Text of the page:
By some estimates, hospitals have been behind the social media adoption curve. Unlike retail and service businesses, health systems and hospitals have had to navigate HIPAA considerations, find solid ground in healthcare’s changing landscape, and struggle with ever-present limitations of time and budget.
Fortunately, that’s changing. Organizations recognize the considerable benefits of social media and are increasingly moving past traditional barriers. Nationwide, upward of 90 percent of hospitals are using at least one social platform to communicate with, inform and engage patient, employee and community audiences.
Fishing where the fish are…
With more than one billion (that’s with a B) Facebook users, and hundreds of millions of Twitter users, it’s evident that the audience is already online with these major social forums. But your social media voice can also include your blog, networking and special interest groups, video sharing sites, and many others. Individuals look online for health information, and their personal health decisions are often guided by what they discover.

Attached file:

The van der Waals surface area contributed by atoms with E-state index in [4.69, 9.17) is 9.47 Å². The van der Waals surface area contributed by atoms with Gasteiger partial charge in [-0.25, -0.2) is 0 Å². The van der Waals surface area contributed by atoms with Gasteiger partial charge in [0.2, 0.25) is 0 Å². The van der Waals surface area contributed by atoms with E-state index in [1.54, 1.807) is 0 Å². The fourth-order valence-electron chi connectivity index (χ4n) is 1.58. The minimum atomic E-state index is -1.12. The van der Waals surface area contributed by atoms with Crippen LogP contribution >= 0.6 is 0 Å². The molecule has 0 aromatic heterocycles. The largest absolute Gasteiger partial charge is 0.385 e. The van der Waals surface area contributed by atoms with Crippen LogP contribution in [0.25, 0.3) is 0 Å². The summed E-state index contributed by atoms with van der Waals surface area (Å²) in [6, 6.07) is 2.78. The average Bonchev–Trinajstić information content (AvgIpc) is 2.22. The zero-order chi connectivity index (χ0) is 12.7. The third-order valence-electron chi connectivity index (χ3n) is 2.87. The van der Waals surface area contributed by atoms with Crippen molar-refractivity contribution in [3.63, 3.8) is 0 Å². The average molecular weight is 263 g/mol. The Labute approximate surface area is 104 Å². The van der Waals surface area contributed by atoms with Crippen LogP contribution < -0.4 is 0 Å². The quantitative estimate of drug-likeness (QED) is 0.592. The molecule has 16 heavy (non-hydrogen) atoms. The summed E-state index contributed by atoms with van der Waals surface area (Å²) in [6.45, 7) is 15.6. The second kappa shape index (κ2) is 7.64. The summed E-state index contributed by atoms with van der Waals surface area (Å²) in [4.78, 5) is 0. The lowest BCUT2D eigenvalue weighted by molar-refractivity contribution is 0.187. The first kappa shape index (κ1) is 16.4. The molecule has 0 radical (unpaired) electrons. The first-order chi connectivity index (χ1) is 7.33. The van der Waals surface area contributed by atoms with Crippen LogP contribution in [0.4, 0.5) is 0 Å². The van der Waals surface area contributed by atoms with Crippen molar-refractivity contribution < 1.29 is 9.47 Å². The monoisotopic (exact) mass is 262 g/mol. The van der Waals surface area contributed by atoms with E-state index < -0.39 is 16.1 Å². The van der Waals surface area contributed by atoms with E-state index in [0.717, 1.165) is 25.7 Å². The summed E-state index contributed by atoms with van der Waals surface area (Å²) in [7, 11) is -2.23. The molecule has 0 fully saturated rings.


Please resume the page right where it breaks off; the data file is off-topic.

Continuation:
Using these “social media” tools is—as some marketing executives say—fishing where the fish are. More specifically, social media is a recognized channel to inform, engage and build relationships. The top priorities for social media, according to the A Healthy Dose of Social Media survey of Ohio Hospital Association members, include building community relationships, sharing hospital news, building local reputation and connecting with patients/families.
In the OHA survey, “Participating hospitals are primarily focused on building community relationships, sharing hospital news and building their local reputations through social media… [and] are less focused on using social media to connect with peers in health care, fundraising, issue advocacy or building their national reputation.”
The challenges of expanding socially…
Not surprisingly, many Ohio Hospitals are planning to increase their social efforts, but all-too-familiar resource constraints—limitations of staff time and budget—continue to be challenges. For more about the Ohio Hospital Association survey, click through here.
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